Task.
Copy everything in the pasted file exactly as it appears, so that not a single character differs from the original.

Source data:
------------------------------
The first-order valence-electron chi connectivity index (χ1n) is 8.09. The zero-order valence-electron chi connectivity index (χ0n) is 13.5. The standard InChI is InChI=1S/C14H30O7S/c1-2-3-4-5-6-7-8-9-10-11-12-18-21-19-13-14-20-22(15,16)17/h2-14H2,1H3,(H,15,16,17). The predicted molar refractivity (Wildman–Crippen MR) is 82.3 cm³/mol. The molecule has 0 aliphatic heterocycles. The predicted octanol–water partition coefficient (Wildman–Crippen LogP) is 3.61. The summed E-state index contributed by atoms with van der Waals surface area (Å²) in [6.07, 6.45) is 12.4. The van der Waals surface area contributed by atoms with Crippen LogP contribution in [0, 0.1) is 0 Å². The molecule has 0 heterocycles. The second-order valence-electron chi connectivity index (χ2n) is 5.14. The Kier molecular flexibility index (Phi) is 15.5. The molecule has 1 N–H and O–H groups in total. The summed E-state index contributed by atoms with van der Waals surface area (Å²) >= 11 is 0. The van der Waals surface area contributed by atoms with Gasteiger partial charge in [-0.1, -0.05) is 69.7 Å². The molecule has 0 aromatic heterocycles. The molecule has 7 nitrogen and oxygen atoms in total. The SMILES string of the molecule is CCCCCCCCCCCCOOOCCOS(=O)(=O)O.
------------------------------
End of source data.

The first-order valence-electron chi connectivity index (χ1n) is 8.09. The zero-order valence-electron chi connectivity index (χ0n) is 13.5. The standard InChI is InChI=1S/C14H30O7S/c1-2-3-4-5-6-7-8-9-10-11-12-18-21-19-13-14-20-22(15,16)17/h2-14H2,1H3,(H,15,16,17). The predicted molar refractivity (Wildman–Crippen MR) is 82.3 cm³/mol. The molecule has 0 aliphatic heterocycles. The predicted octanol–water partition coefficient (Wildman–Crippen LogP) is 3.61. The summed E-state index contributed by atoms with van der Waals surface area (Å²) in [6.07, 6.45) is 12.4. The van der Waals surface area contributed by atoms with Crippen LogP contribution in [0, 0.1) is 0 Å². The molecule has 0 heterocycles. The second-order valence-electron chi connectivity index (χ2n) is 5.14. The Kier molecular flexibility index (Phi) is 15.5. The molecule has 1 N–H and O–H groups in total. The summed E-state index contributed by atoms with van der Waals surface area (Å²) >= 11 is 0. The van der Waals surface area contributed by atoms with Gasteiger partial charge in [-0.1, -0.05) is 69.7 Å². The molecule has 0 aromatic heterocycles. The molecule has 7 nitrogen and oxygen atoms in total. The SMILES string of the molecule is CCCCCCCCCCCCOOOCCOS(=O)(=O)O.